The majority opinion arrives at the conclusion that the appealed claims are objectionably "functional" by what the Petition for Rehearing characterizes as "some rather elaborate reasoning". The reasoning of the majority requires as its starting point the acceptance of a limited construction of the word "potency" as meaning solely the "ability to effect a certain result". This construction was derived by the majority from a portion of the definition of "potency" in Webster's New International Dictionary, 2nd Ed., 1949. The entire definition leads me to the conclusion that there is a basic fallacy in the majority opinion which arises from attributing too narrow a meaning to this term. This fallacy then leads to the conclusion, with which I do not agree, that the word "potency" in the appealed claims defines "what the concentrate will do rather than what it is". [Emphasis added.]
The word "potency" is used in the appealed claims as one of the accepted parameters which tells a person skilled in this art what the claimed adrenocorticotrophin hormone concentrate is in terms of its strength stated as "potency".
I believe this position is supported by the complete definitions of the term in Webster's New International Dictionary, 2nd Ed., 1949, which defines "potency" as:
1. Quality or state of being potent; * * *
b. general efficiency or capability; power or energy more or less free to act or not; * * *
c. specific efficacy or capacity; * * *
Webster's Third New International Dictionary, 1961, gives another definition for "potency" as:
* * * c(1): chemical or medical strength or efficacy <the ~ of the drink> <the ~ of the drug> <the material has lost its ~ by being exposed to light * * *>
A technical definition of "potency" which those of ordinary skill in this art would apply to it is found in Hack's Chemical Dictionary, 3rd Ed., 1944, where its meaning in therapeutics is given as "The strength or power or activity of a drug."
The word "potency" thus has shades and varieties of meanings which the majority does not appear to have considered. When used in its technical sense as it is in the appealed claims, it should be given a meaning which is consistent with that found in the specification. In the specification we find the word "potency" is used throughout in what seems to me to be the therapeutic meaning ascribed to it by Hack's, i. e., "The strength or power or activity of a drug." Thus potency of the claimed hormone concentrate is related in the specification to what is a "generally accepted standard" of The Technical Advisory Committee to the Study Section for Metabolism and Endocrinology of the National Institutes of Health. Throughout the specification, the term "potency" is used in its therapeutic sense in relation to the standard units recognized by the committee as in the statements that "The purified fraction obtained has a potency of 97% of standard * * *"; or "The final product has a potency which is 220% of standard * * *." Similar uses of the term are found in all the examples with the specific "potency" characteristics given as a term of measurement of the strength or activity of the drug in terms of a stated percentage of a defined and well recognized standard.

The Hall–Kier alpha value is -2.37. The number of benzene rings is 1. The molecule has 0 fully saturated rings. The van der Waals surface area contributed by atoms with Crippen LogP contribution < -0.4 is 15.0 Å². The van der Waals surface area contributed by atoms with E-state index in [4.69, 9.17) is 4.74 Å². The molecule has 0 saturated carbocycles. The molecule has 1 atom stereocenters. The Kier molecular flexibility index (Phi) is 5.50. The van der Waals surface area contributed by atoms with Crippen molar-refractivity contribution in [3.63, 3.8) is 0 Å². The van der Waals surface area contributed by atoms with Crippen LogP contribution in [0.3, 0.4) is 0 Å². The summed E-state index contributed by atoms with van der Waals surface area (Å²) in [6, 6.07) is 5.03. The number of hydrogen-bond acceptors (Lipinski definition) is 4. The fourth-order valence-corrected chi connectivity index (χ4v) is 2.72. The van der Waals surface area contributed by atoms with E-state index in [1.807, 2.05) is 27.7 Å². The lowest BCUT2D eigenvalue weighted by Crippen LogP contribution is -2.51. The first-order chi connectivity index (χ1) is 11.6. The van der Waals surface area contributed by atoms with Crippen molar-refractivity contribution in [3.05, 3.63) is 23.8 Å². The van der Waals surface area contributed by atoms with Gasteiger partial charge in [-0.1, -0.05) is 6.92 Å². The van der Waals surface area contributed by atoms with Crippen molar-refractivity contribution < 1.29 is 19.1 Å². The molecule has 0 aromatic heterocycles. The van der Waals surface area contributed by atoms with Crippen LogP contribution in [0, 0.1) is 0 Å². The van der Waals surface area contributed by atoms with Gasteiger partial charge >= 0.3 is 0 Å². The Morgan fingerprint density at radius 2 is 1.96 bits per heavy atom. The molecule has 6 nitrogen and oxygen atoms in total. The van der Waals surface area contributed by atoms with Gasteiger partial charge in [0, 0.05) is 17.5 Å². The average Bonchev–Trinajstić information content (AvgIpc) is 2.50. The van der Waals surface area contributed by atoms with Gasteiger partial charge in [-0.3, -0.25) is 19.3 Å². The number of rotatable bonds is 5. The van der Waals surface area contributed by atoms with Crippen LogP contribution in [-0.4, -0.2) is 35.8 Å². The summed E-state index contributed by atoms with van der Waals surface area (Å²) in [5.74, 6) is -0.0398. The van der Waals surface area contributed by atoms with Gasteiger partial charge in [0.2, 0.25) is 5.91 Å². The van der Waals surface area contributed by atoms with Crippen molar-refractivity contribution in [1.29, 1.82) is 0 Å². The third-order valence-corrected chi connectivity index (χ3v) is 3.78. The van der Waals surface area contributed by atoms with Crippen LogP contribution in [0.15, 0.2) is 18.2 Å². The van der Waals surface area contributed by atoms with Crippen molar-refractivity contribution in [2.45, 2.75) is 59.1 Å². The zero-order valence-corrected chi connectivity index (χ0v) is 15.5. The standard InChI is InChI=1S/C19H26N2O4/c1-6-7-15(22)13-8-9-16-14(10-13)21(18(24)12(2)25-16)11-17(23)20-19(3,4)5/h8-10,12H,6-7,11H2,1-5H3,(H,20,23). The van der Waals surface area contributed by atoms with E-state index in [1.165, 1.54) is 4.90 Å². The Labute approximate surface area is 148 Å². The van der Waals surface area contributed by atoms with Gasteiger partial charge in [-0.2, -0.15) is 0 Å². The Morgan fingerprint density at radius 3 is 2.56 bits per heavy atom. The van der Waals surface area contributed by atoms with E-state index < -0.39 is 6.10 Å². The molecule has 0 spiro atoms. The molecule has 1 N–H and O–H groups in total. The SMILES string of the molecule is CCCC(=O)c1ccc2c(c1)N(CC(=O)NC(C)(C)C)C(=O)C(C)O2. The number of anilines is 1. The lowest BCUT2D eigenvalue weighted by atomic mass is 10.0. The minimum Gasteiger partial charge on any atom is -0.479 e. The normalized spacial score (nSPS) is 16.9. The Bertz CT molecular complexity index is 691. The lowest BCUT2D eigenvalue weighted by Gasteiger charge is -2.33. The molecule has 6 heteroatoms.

Thus, it seems to me that the reference to "potency", in the appealed claims is the same as specifying the concentration or strength of an acid or base in terms of its pH value, etc. It is, like most chemical and pharmacological properties of substances, expressed in terms of reference to an accepted standard. As such, it tells something about what the claimed product is.
As shown in the specification, the term "potency" is a parameter recognized in the pharmaceutical art as one of the characteristics of the product which particularly points out and distinctly claims what it is. In my prior dissent I discussed the term "posterior pituitary contamination" as measured by particularly stated units of vasopressin and oxytocin activity. Such terms are the antithesis of the vague, indefinite and functional terms so frequently criticized by the courts. When used as terms of description, in the specification, such terms are legally sufficient to meet the requirements of the first paragraph of 35 U.S.C. § 112; when used in the claims, such terms particularly point out and distinctly claim the subject matter which the applicant regards as his invention and are legally sufficient to meet the requirements of the second paragraph of 35 U.S.C. § 112.